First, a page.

The Fallout Exploit Kit, named for its similarities to the once notorious Nuclear exploit kit, already shows signs of reaching the levels of popularity of its namesake. Since its discovery by security researchers at the end of August, Fallout has been seen distributing the SmokeLoader trojan, GandCrab ransomware, CoalaBot, various potentially unwanted programs (PUPs) and, most recently, a new ransomware strain called SAVEfiles.
The rapid rise in Fallout activity is indicative of the resurgence of exploit kits in general. While attacks are nowhere near their 2016 peaks, they are making a minor comeback, mainly thanks to the spate of new Flash, Acrobat and Internet Explorer zero-day vulnerabilities.
How it Works
Currently, Fallout is being delivered through malvertising campaigns targeting the Asia Pacific region, the Middle East and Southern Europe. Fallout checks the user browser profile to target specific victims. If a match, it redirects the user from a genuine advertiser landing page to the exploit kit URL. The exploit kit leverages two different vulnerabilities, Adobe Flash Player vulnerability CVE-2018-4878 and the VBScript flaw CVE-2018-8174. If the user’s system is patched for these flaws, or if the OS profile is incompatible with the exploits (e.g., Mac OS), then the user is rerouted to other social engineering attempts such as a fake Flash or antivirus update.
The attack first attempts to exploit the VBScript vulnerability. If that fails, it exploits the Flash Use-After-Free vulnerability. Upon successful exploitation, Fallout uses a number of techniques to evade detection. Ultimately it could download any payload the attacker wants.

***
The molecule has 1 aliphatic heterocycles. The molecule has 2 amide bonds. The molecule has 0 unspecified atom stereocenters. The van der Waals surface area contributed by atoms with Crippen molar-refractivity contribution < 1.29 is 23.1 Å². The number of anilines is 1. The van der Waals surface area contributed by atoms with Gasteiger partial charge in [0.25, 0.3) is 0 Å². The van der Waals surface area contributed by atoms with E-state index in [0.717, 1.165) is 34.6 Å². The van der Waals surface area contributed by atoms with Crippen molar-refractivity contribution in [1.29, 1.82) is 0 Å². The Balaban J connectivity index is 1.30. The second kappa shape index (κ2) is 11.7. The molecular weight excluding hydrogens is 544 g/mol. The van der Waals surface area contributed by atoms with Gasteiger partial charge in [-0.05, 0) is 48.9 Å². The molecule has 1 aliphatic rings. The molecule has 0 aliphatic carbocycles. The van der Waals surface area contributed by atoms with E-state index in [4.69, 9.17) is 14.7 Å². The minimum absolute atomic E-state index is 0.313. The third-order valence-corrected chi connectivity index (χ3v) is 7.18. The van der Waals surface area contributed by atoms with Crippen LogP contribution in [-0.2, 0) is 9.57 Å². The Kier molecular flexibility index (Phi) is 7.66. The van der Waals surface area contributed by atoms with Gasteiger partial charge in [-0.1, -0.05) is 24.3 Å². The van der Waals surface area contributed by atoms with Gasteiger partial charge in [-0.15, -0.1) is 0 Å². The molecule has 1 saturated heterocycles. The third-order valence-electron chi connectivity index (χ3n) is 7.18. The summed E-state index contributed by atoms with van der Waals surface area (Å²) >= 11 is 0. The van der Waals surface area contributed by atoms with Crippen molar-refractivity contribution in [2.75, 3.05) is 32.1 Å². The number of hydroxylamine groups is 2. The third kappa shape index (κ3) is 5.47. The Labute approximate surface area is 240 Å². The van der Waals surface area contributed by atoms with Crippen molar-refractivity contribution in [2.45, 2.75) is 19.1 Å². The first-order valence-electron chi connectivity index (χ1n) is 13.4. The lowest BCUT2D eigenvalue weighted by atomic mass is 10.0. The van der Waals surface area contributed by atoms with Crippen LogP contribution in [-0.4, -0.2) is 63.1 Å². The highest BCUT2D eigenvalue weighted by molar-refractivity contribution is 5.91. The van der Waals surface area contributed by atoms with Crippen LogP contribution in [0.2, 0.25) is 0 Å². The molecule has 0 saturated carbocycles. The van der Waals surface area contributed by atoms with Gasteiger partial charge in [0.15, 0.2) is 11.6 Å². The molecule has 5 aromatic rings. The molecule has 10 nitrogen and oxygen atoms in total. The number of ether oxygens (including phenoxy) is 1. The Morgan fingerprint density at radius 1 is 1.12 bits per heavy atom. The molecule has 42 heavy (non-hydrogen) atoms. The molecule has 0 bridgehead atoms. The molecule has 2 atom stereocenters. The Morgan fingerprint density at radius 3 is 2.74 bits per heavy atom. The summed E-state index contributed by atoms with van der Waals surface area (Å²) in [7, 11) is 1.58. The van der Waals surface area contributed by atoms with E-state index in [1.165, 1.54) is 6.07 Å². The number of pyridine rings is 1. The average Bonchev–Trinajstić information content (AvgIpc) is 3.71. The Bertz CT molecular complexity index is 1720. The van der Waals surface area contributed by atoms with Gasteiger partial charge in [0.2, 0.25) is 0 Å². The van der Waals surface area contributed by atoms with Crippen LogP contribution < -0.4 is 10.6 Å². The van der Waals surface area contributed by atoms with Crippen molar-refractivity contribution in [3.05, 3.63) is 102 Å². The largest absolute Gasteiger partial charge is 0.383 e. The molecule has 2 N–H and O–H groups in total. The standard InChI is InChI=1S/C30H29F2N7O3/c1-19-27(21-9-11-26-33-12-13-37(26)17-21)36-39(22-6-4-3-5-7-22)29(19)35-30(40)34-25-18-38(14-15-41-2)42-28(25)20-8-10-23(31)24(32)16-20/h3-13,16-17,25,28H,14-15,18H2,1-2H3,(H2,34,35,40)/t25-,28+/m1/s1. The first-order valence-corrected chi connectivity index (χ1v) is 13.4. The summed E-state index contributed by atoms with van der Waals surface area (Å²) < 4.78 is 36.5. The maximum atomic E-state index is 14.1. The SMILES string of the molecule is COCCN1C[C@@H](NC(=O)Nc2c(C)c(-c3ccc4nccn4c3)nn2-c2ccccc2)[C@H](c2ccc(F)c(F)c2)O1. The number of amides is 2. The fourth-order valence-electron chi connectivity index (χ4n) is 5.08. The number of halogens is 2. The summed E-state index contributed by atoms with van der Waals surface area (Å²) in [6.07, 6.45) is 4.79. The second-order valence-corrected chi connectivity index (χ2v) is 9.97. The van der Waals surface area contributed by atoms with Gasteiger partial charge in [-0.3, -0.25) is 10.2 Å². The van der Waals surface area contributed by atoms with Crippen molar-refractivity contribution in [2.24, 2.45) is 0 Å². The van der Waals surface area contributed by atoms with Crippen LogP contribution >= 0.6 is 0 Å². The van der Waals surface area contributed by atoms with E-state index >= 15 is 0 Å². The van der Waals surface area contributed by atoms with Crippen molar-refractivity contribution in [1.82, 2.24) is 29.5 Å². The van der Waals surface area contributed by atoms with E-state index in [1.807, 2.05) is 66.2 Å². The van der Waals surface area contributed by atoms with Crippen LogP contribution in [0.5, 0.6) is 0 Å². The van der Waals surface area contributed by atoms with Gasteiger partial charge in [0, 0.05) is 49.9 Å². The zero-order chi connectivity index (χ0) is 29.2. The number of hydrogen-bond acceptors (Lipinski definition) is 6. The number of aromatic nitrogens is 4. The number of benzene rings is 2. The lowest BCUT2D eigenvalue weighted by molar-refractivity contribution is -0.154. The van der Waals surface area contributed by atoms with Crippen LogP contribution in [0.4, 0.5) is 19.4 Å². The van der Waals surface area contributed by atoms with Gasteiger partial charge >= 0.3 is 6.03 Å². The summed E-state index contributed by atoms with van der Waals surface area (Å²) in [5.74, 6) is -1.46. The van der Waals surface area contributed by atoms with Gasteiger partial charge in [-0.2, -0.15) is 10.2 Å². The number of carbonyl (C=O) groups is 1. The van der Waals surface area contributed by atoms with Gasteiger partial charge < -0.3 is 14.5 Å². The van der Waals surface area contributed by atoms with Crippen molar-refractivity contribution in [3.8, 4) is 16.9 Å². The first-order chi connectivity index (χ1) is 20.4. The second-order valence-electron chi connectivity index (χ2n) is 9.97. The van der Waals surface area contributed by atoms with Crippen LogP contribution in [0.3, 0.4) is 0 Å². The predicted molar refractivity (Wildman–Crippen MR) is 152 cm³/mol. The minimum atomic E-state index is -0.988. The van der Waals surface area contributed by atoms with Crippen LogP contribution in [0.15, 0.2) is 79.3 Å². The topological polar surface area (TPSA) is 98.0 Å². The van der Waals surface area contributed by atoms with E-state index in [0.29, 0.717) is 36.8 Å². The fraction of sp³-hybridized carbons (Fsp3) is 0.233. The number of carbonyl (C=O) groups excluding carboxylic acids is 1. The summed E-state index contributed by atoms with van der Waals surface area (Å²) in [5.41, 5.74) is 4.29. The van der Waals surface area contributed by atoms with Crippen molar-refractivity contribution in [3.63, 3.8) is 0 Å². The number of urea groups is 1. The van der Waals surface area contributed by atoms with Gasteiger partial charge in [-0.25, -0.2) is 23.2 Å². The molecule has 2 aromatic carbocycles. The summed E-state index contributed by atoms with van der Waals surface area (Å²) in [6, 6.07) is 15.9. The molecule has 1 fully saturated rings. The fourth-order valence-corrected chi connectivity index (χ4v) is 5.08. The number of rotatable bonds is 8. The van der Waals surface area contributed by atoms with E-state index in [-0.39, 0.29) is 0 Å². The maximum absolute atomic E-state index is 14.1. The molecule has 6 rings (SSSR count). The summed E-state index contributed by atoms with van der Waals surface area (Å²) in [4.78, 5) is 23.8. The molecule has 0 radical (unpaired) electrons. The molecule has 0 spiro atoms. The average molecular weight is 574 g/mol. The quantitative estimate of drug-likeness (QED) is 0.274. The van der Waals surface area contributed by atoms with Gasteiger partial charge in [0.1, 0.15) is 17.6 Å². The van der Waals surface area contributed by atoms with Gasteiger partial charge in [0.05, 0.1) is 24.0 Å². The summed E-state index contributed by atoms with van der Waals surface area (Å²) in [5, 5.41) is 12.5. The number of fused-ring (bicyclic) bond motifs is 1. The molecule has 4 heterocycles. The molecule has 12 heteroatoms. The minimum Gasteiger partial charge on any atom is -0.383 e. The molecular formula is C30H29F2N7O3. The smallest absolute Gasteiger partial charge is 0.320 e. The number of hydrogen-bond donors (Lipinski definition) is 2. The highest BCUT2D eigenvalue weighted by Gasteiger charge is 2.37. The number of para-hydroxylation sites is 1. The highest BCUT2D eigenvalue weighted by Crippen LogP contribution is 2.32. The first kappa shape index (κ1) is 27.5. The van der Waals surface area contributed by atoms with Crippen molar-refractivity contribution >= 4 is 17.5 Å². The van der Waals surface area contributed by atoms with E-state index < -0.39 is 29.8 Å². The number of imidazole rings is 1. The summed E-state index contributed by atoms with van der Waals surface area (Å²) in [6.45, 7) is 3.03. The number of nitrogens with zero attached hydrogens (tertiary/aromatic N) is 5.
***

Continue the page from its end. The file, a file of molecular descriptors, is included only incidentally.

The exploit kit’s most recently seen payload - SAVEfiles ransomware – encrypts all files with a .SAVEfiles extension. It also creates ransom notes in each folder with information and an email contact to get payment instructions.
SAVEfiles Ransom Note (source: bleepingcomputer.com)
From the onset, Fallout leverages various techniques to make analysis difficult and avoid detection by security solutions. The Fallout exploit kit landing page continuously changes URLs , which interferes with creating a good pattern recognition. This makes it harder for intrusion detection solutions that rely on pattern-detection to identify.
Protection Against Fallout and Other Exploit Kits
Currently, Fallout leverages vulnerabilities for which a patch is available so timely patching should be your first order of business. Fallout also contains a neat trick that redirects to social engineering methods, such as convincing you to download and execute a malicious fake Flash update, if the target is fully patched.
Fallout exploit kits are quick to adopt the latest zero-days. Updates may not always be available or feasible to install immediately. Morphisec prevents exploit kits across the entire attack chain, from the initial exploit to the payload. Patented Moving Target Defense acts as a “virtual patch,” preventing exploitation of application and OS vulnerabilities.